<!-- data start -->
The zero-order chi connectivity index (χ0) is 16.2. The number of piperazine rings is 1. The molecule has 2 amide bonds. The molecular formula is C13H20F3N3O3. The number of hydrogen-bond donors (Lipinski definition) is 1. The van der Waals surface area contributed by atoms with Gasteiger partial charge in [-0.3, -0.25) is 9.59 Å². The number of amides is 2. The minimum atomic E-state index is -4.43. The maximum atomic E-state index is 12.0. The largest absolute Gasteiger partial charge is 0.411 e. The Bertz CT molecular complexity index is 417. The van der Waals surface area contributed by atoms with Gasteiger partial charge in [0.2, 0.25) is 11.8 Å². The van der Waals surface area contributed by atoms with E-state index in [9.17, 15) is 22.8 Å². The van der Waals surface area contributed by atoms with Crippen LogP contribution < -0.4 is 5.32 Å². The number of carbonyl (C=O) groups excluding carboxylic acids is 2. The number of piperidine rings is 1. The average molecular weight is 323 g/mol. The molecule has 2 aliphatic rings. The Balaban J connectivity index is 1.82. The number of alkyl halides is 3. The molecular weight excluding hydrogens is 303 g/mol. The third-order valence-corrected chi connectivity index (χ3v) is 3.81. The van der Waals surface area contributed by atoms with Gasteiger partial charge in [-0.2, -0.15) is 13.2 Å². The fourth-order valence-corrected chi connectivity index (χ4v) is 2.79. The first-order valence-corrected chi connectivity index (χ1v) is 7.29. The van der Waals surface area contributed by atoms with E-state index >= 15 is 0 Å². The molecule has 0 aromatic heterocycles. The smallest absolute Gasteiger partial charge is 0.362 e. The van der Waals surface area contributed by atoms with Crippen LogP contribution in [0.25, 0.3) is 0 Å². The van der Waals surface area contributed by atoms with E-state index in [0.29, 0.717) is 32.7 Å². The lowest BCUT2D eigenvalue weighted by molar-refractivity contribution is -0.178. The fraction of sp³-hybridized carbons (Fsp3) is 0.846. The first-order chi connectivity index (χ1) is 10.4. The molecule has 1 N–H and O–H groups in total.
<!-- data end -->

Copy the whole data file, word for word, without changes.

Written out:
The zero-order chi connectivity index (χ0) is 16.2. The number of piperazine rings is 1. The molecule has 2 amide bonds. The molecular formula is C13H20F3N3O3. The number of hydrogen-bond donors (Lipinski definition) is 1. The van der Waals surface area contributed by atoms with Gasteiger partial charge in [-0.3, -0.25) is 9.59 Å². The number of amides is 2. The minimum atomic E-state index is -4.43. The maximum atomic E-state index is 12.0. The largest absolute Gasteiger partial charge is 0.411 e. The Bertz CT molecular complexity index is 417. The van der Waals surface area contributed by atoms with Gasteiger partial charge in [0.2, 0.25) is 11.8 Å². The van der Waals surface area contributed by atoms with E-state index in [9.17, 15) is 22.8 Å². The van der Waals surface area contributed by atoms with Crippen LogP contribution < -0.4 is 5.32 Å². The number of carbonyl (C=O) groups excluding carboxylic acids is 2. The number of piperidine rings is 1. The average molecular weight is 323 g/mol. The molecule has 2 aliphatic rings. The Balaban J connectivity index is 1.82. The number of alkyl halides is 3. The molecular weight excluding hydrogens is 303 g/mol. The third-order valence-corrected chi connectivity index (χ3v) is 3.81. The van der Waals surface area contributed by atoms with Gasteiger partial charge in [-0.2, -0.15) is 13.2 Å². The fourth-order valence-corrected chi connectivity index (χ4v) is 2.79. The first-order valence-corrected chi connectivity index (χ1v) is 7.29. The van der Waals surface area contributed by atoms with E-state index >= 15 is 0 Å². The molecule has 0 aromatic heterocycles. The smallest absolute Gasteiger partial charge is 0.362 e. The van der Waals surface area contributed by atoms with Crippen LogP contribution in [0.25, 0.3) is 0 Å². The van der Waals surface area contributed by atoms with E-state index in [0.29, 0.717) is 32.7 Å². The lowest BCUT2D eigenvalue weighted by molar-refractivity contribution is -0.178. The fraction of sp³-hybridized carbons (Fsp3) is 0.846. The first-order chi connectivity index (χ1) is 10.4. The molecule has 1 N–H and O–H groups in total.